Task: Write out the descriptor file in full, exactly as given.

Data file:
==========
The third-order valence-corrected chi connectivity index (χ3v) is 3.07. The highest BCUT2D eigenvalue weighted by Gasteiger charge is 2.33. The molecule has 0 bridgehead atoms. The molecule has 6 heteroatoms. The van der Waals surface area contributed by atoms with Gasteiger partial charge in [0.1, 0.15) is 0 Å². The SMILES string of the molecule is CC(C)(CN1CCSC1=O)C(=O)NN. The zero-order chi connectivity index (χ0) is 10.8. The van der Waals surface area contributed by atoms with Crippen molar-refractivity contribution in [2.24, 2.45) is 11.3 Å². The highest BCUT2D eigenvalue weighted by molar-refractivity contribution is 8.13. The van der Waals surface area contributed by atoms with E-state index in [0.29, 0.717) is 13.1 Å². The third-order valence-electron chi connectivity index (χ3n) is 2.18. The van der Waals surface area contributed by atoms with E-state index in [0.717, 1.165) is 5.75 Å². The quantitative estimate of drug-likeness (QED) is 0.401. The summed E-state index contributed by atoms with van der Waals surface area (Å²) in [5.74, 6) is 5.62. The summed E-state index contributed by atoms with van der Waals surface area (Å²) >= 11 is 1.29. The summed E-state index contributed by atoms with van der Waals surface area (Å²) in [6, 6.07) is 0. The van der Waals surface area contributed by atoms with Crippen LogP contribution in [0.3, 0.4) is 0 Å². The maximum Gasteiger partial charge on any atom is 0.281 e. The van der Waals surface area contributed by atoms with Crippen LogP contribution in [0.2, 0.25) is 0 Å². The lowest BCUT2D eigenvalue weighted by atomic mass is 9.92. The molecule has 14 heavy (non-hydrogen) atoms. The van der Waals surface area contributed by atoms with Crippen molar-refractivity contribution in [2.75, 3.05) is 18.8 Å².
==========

The third-order valence-corrected chi connectivity index (χ3v) is 3.07. The highest BCUT2D eigenvalue weighted by Gasteiger charge is 2.33. The molecule has 0 bridgehead atoms. The molecule has 6 heteroatoms. The van der Waals surface area contributed by atoms with Gasteiger partial charge in [0.1, 0.15) is 0 Å². The SMILES string of the molecule is CC(C)(CN1CCSC1=O)C(=O)NN. The zero-order chi connectivity index (χ0) is 10.8. The van der Waals surface area contributed by atoms with Crippen molar-refractivity contribution in [2.24, 2.45) is 11.3 Å². The highest BCUT2D eigenvalue weighted by molar-refractivity contribution is 8.13. The van der Waals surface area contributed by atoms with E-state index in [0.29, 0.717) is 13.1 Å². The third-order valence-electron chi connectivity index (χ3n) is 2.18. The van der Waals surface area contributed by atoms with E-state index in [0.717, 1.165) is 5.75 Å². The quantitative estimate of drug-likeness (QED) is 0.401. The summed E-state index contributed by atoms with van der Waals surface area (Å²) in [5.74, 6) is 5.62. The summed E-state index contributed by atoms with van der Waals surface area (Å²) >= 11 is 1.29. The summed E-state index contributed by atoms with van der Waals surface area (Å²) in [6, 6.07) is 0. The van der Waals surface area contributed by atoms with Crippen LogP contribution in [0.3, 0.4) is 0 Å². The maximum Gasteiger partial charge on any atom is 0.281 e. The van der Waals surface area contributed by atoms with Crippen LogP contribution in [0.2, 0.25) is 0 Å². The lowest BCUT2D eigenvalue weighted by atomic mass is 9.92. The molecule has 14 heavy (non-hydrogen) atoms. The van der Waals surface area contributed by atoms with Crippen molar-refractivity contribution in [2.75, 3.05) is 18.8 Å².